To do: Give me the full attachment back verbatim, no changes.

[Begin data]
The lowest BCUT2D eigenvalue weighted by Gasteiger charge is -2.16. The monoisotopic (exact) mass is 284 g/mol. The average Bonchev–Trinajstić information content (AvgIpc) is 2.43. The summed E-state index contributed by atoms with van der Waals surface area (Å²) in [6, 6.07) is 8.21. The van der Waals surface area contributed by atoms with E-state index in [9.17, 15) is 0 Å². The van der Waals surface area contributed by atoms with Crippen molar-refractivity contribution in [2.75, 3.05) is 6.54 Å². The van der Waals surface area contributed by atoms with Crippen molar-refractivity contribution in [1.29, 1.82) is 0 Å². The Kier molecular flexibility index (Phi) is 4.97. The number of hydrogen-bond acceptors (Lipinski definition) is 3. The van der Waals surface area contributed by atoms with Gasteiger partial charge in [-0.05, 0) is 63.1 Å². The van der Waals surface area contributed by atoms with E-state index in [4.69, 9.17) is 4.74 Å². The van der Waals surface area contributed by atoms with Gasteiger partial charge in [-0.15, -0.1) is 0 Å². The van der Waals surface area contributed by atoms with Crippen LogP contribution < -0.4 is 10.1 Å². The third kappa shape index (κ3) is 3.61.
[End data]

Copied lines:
The lowest BCUT2D eigenvalue weighted by Gasteiger charge is -2.16. The monoisotopic (exact) mass is 284 g/mol. The average Bonchev–Trinajstić information content (AvgIpc) is 2.43. The summed E-state index contributed by atoms with van der Waals surface area (Å²) in [6, 6.07) is 8.21. The van der Waals surface area contributed by atoms with E-state index in [9.17, 15) is 0 Å². The van der Waals surface area contributed by atoms with Crippen molar-refractivity contribution in [2.75, 3.05) is 6.54 Å². The van der Waals surface area contributed by atoms with Crippen molar-refractivity contribution in [1.29, 1.82) is 0 Å². The Kier molecular flexibility index (Phi) is 4.97. The number of hydrogen-bond acceptors (Lipinski definition) is 3. The van der Waals surface area contributed by atoms with Gasteiger partial charge in [-0.05, 0) is 63.1 Å². The van der Waals surface area contributed by atoms with E-state index in [4.69, 9.17) is 4.74 Å². The van der Waals surface area contributed by atoms with Gasteiger partial charge in [-0.15, -0.1) is 0 Å². The van der Waals surface area contributed by atoms with Crippen LogP contribution < -0.4 is 10.1 Å². The third kappa shape index (κ3) is 3.61.